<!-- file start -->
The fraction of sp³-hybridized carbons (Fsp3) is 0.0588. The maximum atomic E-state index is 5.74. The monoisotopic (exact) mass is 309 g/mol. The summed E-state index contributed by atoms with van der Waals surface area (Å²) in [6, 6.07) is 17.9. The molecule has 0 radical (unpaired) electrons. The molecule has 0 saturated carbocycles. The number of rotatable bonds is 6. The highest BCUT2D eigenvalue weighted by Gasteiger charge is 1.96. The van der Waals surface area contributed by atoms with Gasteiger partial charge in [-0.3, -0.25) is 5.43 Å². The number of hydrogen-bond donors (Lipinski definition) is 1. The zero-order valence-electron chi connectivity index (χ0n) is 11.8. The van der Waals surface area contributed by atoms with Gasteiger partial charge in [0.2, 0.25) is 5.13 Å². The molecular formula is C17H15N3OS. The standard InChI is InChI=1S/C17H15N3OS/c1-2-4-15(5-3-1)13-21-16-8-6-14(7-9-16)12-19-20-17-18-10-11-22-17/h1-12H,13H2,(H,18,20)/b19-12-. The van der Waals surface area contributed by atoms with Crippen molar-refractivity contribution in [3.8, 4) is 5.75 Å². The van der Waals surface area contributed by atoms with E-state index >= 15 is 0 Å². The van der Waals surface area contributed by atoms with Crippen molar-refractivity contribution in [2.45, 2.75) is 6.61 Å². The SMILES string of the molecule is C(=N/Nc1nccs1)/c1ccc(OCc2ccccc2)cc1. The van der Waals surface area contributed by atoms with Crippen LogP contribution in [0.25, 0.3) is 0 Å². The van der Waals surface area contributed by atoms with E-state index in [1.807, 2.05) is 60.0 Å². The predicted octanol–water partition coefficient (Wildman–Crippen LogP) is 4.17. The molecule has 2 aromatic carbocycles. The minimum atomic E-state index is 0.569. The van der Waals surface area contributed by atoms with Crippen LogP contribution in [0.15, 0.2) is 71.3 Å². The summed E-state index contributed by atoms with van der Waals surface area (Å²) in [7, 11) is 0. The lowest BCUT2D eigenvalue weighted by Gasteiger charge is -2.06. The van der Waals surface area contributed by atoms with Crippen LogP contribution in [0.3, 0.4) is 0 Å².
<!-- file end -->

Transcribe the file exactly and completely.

The fraction of sp³-hybridized carbons (Fsp3) is 0.0588. The maximum atomic E-state index is 5.74. The monoisotopic (exact) mass is 309 g/mol. The summed E-state index contributed by atoms with van der Waals surface area (Å²) in [6, 6.07) is 17.9. The molecule has 0 radical (unpaired) electrons. The molecule has 0 saturated carbocycles. The number of rotatable bonds is 6. The highest BCUT2D eigenvalue weighted by Gasteiger charge is 1.96. The van der Waals surface area contributed by atoms with Gasteiger partial charge in [-0.3, -0.25) is 5.43 Å². The number of hydrogen-bond donors (Lipinski definition) is 1. The zero-order valence-electron chi connectivity index (χ0n) is 11.8. The van der Waals surface area contributed by atoms with Gasteiger partial charge in [0.2, 0.25) is 5.13 Å². The molecular formula is C17H15N3OS. The standard InChI is InChI=1S/C17H15N3OS/c1-2-4-15(5-3-1)13-21-16-8-6-14(7-9-16)12-19-20-17-18-10-11-22-17/h1-12H,13H2,(H,18,20)/b19-12-. The van der Waals surface area contributed by atoms with Crippen molar-refractivity contribution in [3.8, 4) is 5.75 Å². The van der Waals surface area contributed by atoms with E-state index >= 15 is 0 Å². The van der Waals surface area contributed by atoms with Crippen molar-refractivity contribution in [2.45, 2.75) is 6.61 Å². The SMILES string of the molecule is C(=N/Nc1nccs1)/c1ccc(OCc2ccccc2)cc1. The van der Waals surface area contributed by atoms with Crippen LogP contribution in [0.25, 0.3) is 0 Å². The van der Waals surface area contributed by atoms with E-state index in [1.807, 2.05) is 60.0 Å². The predicted octanol–water partition coefficient (Wildman–Crippen LogP) is 4.17. The molecule has 2 aromatic carbocycles. The minimum atomic E-state index is 0.569. The van der Waals surface area contributed by atoms with Crippen LogP contribution in [0.15, 0.2) is 71.3 Å². The summed E-state index contributed by atoms with van der Waals surface area (Å²) in [7, 11) is 0. The lowest BCUT2D eigenvalue weighted by Gasteiger charge is -2.06. The van der Waals surface area contributed by atoms with Crippen LogP contribution in [0.3, 0.4) is 0 Å².